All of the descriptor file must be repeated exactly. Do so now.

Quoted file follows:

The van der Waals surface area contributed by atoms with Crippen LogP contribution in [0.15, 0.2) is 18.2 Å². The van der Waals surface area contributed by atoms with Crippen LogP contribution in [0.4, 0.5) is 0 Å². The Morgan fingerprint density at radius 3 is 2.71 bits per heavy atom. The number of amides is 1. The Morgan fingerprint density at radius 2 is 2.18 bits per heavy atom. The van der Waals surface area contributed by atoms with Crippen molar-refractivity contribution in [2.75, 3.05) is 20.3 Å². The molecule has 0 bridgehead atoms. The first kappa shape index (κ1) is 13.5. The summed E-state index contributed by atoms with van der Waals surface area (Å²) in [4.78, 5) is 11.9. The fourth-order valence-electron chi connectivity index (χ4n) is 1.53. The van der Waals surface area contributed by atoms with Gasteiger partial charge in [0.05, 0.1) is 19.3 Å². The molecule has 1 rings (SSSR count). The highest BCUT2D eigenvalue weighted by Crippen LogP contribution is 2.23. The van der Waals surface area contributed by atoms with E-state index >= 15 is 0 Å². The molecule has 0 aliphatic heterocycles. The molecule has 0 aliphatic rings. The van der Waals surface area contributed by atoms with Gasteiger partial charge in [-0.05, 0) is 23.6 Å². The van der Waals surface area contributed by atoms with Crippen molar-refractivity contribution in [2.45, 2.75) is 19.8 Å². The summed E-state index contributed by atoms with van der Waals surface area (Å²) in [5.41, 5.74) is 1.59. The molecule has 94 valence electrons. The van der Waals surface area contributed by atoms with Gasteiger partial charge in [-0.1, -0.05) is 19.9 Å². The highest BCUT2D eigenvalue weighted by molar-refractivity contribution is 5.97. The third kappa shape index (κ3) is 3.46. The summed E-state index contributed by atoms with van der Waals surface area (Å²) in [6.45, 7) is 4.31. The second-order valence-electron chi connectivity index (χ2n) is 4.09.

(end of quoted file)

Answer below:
The van der Waals surface area contributed by atoms with Crippen LogP contribution in [0.15, 0.2) is 18.2 Å². The van der Waals surface area contributed by atoms with Crippen LogP contribution in [0.4, 0.5) is 0 Å². The Morgan fingerprint density at radius 3 is 2.71 bits per heavy atom. The number of amides is 1. The Morgan fingerprint density at radius 2 is 2.18 bits per heavy atom. The van der Waals surface area contributed by atoms with Crippen molar-refractivity contribution in [2.75, 3.05) is 20.3 Å². The molecule has 0 bridgehead atoms. The first kappa shape index (κ1) is 13.5. The summed E-state index contributed by atoms with van der Waals surface area (Å²) in [4.78, 5) is 11.9. The fourth-order valence-electron chi connectivity index (χ4n) is 1.53. The van der Waals surface area contributed by atoms with Gasteiger partial charge in [0.05, 0.1) is 19.3 Å². The molecule has 1 rings (SSSR count). The highest BCUT2D eigenvalue weighted by Crippen LogP contribution is 2.23. The van der Waals surface area contributed by atoms with E-state index >= 15 is 0 Å². The molecule has 0 aliphatic heterocycles. The molecule has 0 aliphatic rings. The van der Waals surface area contributed by atoms with Gasteiger partial charge in [-0.05, 0) is 23.6 Å². The van der Waals surface area contributed by atoms with Crippen molar-refractivity contribution in [2.45, 2.75) is 19.8 Å². The summed E-state index contributed by atoms with van der Waals surface area (Å²) in [5.41, 5.74) is 1.59. The molecule has 94 valence electrons. The van der Waals surface area contributed by atoms with Gasteiger partial charge in [-0.1, -0.05) is 19.9 Å². The highest BCUT2D eigenvalue weighted by molar-refractivity contribution is 5.97. The third kappa shape index (κ3) is 3.46. The summed E-state index contributed by atoms with van der Waals surface area (Å²) in [6.45, 7) is 4.31. The second-order valence-electron chi connectivity index (χ2n) is 4.09.